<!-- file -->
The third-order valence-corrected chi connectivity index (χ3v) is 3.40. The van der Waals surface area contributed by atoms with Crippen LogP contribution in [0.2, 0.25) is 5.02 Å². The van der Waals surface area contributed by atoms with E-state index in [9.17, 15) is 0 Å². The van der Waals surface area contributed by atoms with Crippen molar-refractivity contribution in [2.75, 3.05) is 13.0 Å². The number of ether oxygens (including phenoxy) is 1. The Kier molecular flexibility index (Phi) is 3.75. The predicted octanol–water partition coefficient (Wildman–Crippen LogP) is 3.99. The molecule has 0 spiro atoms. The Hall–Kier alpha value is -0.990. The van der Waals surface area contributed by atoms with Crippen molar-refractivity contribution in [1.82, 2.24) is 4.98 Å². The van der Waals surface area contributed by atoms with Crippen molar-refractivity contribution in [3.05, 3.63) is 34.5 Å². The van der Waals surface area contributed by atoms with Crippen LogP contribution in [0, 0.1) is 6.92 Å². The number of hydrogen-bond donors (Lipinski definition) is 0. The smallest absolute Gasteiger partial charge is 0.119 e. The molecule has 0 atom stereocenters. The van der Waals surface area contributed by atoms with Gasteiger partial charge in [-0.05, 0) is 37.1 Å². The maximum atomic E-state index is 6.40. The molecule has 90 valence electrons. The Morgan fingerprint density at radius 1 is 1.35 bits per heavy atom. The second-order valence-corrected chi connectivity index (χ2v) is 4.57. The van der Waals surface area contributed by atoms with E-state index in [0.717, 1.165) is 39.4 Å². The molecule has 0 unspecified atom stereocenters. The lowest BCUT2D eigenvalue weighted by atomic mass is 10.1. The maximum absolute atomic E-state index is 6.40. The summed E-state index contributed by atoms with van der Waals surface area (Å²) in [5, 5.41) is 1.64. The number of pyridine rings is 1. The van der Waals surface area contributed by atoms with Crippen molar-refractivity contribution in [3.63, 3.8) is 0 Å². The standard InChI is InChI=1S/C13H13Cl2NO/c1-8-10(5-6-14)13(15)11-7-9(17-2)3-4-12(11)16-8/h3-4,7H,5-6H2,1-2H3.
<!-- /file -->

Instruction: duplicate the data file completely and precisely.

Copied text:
The third-order valence-corrected chi connectivity index (χ3v) is 3.40. The van der Waals surface area contributed by atoms with Crippen LogP contribution in [0.2, 0.25) is 5.02 Å². The van der Waals surface area contributed by atoms with E-state index in [9.17, 15) is 0 Å². The van der Waals surface area contributed by atoms with Crippen molar-refractivity contribution in [2.75, 3.05) is 13.0 Å². The number of ether oxygens (including phenoxy) is 1. The Kier molecular flexibility index (Phi) is 3.75. The predicted octanol–water partition coefficient (Wildman–Crippen LogP) is 3.99. The molecule has 0 spiro atoms. The Hall–Kier alpha value is -0.990. The van der Waals surface area contributed by atoms with Crippen molar-refractivity contribution in [1.82, 2.24) is 4.98 Å². The van der Waals surface area contributed by atoms with Crippen molar-refractivity contribution in [3.05, 3.63) is 34.5 Å². The van der Waals surface area contributed by atoms with Crippen LogP contribution in [0, 0.1) is 6.92 Å². The number of hydrogen-bond donors (Lipinski definition) is 0. The smallest absolute Gasteiger partial charge is 0.119 e. The molecule has 0 atom stereocenters. The van der Waals surface area contributed by atoms with Gasteiger partial charge in [-0.05, 0) is 37.1 Å². The maximum atomic E-state index is 6.40. The molecule has 90 valence electrons. The Morgan fingerprint density at radius 1 is 1.35 bits per heavy atom. The second-order valence-corrected chi connectivity index (χ2v) is 4.57. The van der Waals surface area contributed by atoms with E-state index in [0.717, 1.165) is 39.4 Å². The molecule has 0 unspecified atom stereocenters. The lowest BCUT2D eigenvalue weighted by atomic mass is 10.1. The maximum absolute atomic E-state index is 6.40. The summed E-state index contributed by atoms with van der Waals surface area (Å²) in [5, 5.41) is 1.64. The number of pyridine rings is 1. The van der Waals surface area contributed by atoms with Crippen molar-refractivity contribution in [3.63, 3.8) is 0 Å². The standard InChI is InChI=1S/C13H13Cl2NO/c1-8-10(5-6-14)13(15)11-7-9(17-2)3-4-12(11)16-8/h3-4,7H,5-6H2,1-2H3.